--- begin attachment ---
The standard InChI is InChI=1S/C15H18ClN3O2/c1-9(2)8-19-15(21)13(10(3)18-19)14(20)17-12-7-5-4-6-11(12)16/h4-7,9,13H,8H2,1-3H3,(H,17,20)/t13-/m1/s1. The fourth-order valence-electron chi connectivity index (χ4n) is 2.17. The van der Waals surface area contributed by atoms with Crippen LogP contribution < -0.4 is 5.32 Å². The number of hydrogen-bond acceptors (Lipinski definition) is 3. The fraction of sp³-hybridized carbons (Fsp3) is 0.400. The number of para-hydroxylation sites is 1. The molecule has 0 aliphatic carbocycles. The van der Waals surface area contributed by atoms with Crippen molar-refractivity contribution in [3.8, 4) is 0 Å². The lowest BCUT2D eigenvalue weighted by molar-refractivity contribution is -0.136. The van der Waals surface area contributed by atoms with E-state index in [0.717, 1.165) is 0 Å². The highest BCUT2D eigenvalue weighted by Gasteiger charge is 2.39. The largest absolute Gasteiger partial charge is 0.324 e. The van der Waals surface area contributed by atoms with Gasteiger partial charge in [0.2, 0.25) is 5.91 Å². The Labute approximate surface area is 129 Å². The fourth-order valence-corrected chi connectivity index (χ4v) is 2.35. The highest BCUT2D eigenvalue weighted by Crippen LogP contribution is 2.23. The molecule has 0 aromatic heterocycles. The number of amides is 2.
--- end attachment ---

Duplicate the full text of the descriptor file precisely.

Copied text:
The standard InChI is InChI=1S/C15H18ClN3O2/c1-9(2)8-19-15(21)13(10(3)18-19)14(20)17-12-7-5-4-6-11(12)16/h4-7,9,13H,8H2,1-3H3,(H,17,20)/t13-/m1/s1. The fourth-order valence-electron chi connectivity index (χ4n) is 2.17. The van der Waals surface area contributed by atoms with Crippen LogP contribution < -0.4 is 5.32 Å². The number of hydrogen-bond acceptors (Lipinski definition) is 3. The fraction of sp³-hybridized carbons (Fsp3) is 0.400. The number of para-hydroxylation sites is 1. The molecule has 0 aliphatic carbocycles. The van der Waals surface area contributed by atoms with Crippen molar-refractivity contribution in [3.8, 4) is 0 Å². The lowest BCUT2D eigenvalue weighted by molar-refractivity contribution is -0.136. The van der Waals surface area contributed by atoms with E-state index in [0.717, 1.165) is 0 Å². The highest BCUT2D eigenvalue weighted by Gasteiger charge is 2.39. The largest absolute Gasteiger partial charge is 0.324 e. The van der Waals surface area contributed by atoms with Gasteiger partial charge in [0.2, 0.25) is 5.91 Å². The Labute approximate surface area is 129 Å². The fourth-order valence-corrected chi connectivity index (χ4v) is 2.35. The highest BCUT2D eigenvalue weighted by Crippen LogP contribution is 2.23. The molecule has 0 aromatic heterocycles. The number of amides is 2.